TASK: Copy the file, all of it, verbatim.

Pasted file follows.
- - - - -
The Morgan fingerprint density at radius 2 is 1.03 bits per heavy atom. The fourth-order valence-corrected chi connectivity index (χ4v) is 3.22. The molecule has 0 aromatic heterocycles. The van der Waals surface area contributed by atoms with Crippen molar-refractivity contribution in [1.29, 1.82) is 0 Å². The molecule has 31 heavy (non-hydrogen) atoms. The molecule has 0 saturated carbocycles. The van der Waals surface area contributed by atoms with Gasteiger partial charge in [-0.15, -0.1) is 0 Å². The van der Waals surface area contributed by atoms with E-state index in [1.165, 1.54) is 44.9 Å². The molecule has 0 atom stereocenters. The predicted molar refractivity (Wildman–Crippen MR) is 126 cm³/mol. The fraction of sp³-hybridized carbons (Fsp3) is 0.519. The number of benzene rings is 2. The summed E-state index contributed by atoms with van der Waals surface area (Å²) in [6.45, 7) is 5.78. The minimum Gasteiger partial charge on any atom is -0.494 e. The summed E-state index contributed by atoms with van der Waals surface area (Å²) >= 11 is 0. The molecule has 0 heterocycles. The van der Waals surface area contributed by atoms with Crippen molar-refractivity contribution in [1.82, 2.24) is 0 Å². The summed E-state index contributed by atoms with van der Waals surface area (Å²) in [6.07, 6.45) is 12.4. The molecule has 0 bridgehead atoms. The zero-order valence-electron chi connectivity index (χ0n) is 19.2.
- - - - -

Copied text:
The Morgan fingerprint density at radius 2 is 1.03 bits per heavy atom. The fourth-order valence-corrected chi connectivity index (χ4v) is 3.22. The molecule has 0 aromatic heterocycles. The van der Waals surface area contributed by atoms with Crippen molar-refractivity contribution in [1.29, 1.82) is 0 Å². The molecule has 31 heavy (non-hydrogen) atoms. The molecule has 0 saturated carbocycles. The van der Waals surface area contributed by atoms with Gasteiger partial charge in [-0.15, -0.1) is 0 Å². The van der Waals surface area contributed by atoms with E-state index in [1.165, 1.54) is 44.9 Å². The molecule has 0 atom stereocenters. The predicted molar refractivity (Wildman–Crippen MR) is 126 cm³/mol. The fraction of sp³-hybridized carbons (Fsp3) is 0.519. The number of benzene rings is 2. The summed E-state index contributed by atoms with van der Waals surface area (Å²) in [6.45, 7) is 5.78. The minimum Gasteiger partial charge on any atom is -0.494 e. The summed E-state index contributed by atoms with van der Waals surface area (Å²) >= 11 is 0. The molecule has 0 heterocycles. The van der Waals surface area contributed by atoms with Crippen molar-refractivity contribution in [1.82, 2.24) is 0 Å². The summed E-state index contributed by atoms with van der Waals surface area (Å²) in [6.07, 6.45) is 12.4. The molecule has 0 bridgehead atoms. The zero-order valence-electron chi connectivity index (χ0n) is 19.2.